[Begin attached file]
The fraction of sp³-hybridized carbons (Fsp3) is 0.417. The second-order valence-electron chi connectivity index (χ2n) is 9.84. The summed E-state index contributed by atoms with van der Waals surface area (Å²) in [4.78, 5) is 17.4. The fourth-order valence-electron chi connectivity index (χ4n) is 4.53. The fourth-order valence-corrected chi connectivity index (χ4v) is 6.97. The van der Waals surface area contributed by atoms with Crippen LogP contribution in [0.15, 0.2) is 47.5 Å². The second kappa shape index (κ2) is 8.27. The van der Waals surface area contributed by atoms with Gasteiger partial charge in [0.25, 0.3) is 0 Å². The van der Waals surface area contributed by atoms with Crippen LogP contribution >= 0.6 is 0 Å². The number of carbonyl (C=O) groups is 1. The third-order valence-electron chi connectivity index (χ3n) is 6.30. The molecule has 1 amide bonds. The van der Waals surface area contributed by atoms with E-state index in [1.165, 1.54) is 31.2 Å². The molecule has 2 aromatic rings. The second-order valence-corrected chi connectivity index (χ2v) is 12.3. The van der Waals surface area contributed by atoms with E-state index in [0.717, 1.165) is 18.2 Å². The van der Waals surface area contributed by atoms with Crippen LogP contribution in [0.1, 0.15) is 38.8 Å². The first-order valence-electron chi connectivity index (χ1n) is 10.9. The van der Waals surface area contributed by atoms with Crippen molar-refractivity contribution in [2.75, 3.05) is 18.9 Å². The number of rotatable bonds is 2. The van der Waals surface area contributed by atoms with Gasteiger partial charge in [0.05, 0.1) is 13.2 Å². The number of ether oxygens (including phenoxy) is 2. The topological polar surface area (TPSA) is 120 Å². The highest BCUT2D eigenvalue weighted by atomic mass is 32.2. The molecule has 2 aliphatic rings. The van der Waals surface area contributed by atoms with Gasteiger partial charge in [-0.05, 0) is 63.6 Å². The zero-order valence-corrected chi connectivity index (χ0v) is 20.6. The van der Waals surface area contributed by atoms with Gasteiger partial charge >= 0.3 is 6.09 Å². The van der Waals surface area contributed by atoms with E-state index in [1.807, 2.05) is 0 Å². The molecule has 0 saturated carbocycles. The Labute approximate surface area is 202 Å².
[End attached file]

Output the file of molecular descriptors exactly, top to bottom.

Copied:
The fraction of sp³-hybridized carbons (Fsp3) is 0.417. The second-order valence-electron chi connectivity index (χ2n) is 9.84. The summed E-state index contributed by atoms with van der Waals surface area (Å²) in [4.78, 5) is 17.4. The fourth-order valence-electron chi connectivity index (χ4n) is 4.53. The fourth-order valence-corrected chi connectivity index (χ4v) is 6.97. The van der Waals surface area contributed by atoms with Crippen LogP contribution in [0.15, 0.2) is 47.5 Å². The second kappa shape index (κ2) is 8.27. The van der Waals surface area contributed by atoms with Gasteiger partial charge in [0.25, 0.3) is 0 Å². The van der Waals surface area contributed by atoms with Crippen LogP contribution >= 0.6 is 0 Å². The number of carbonyl (C=O) groups is 1. The third-order valence-electron chi connectivity index (χ3n) is 6.30. The molecule has 1 amide bonds. The van der Waals surface area contributed by atoms with E-state index in [1.165, 1.54) is 31.2 Å². The molecule has 2 aromatic rings. The second-order valence-corrected chi connectivity index (χ2v) is 12.3. The van der Waals surface area contributed by atoms with E-state index in [0.717, 1.165) is 18.2 Å². The van der Waals surface area contributed by atoms with Crippen LogP contribution in [0.1, 0.15) is 38.8 Å². The first-order valence-electron chi connectivity index (χ1n) is 10.9. The van der Waals surface area contributed by atoms with Crippen molar-refractivity contribution in [2.75, 3.05) is 18.9 Å². The number of rotatable bonds is 2. The van der Waals surface area contributed by atoms with Gasteiger partial charge in [0.05, 0.1) is 13.2 Å². The number of ether oxygens (including phenoxy) is 2. The topological polar surface area (TPSA) is 120 Å². The highest BCUT2D eigenvalue weighted by atomic mass is 32.2. The molecule has 2 aliphatic rings. The van der Waals surface area contributed by atoms with Gasteiger partial charge in [-0.05, 0) is 63.6 Å². The zero-order valence-corrected chi connectivity index (χ0v) is 20.6. The van der Waals surface area contributed by atoms with Gasteiger partial charge >= 0.3 is 6.09 Å². The van der Waals surface area contributed by atoms with E-state index in [1.807, 2.05) is 0 Å². The molecule has 0 saturated carbocycles. The Labute approximate surface area is 202 Å².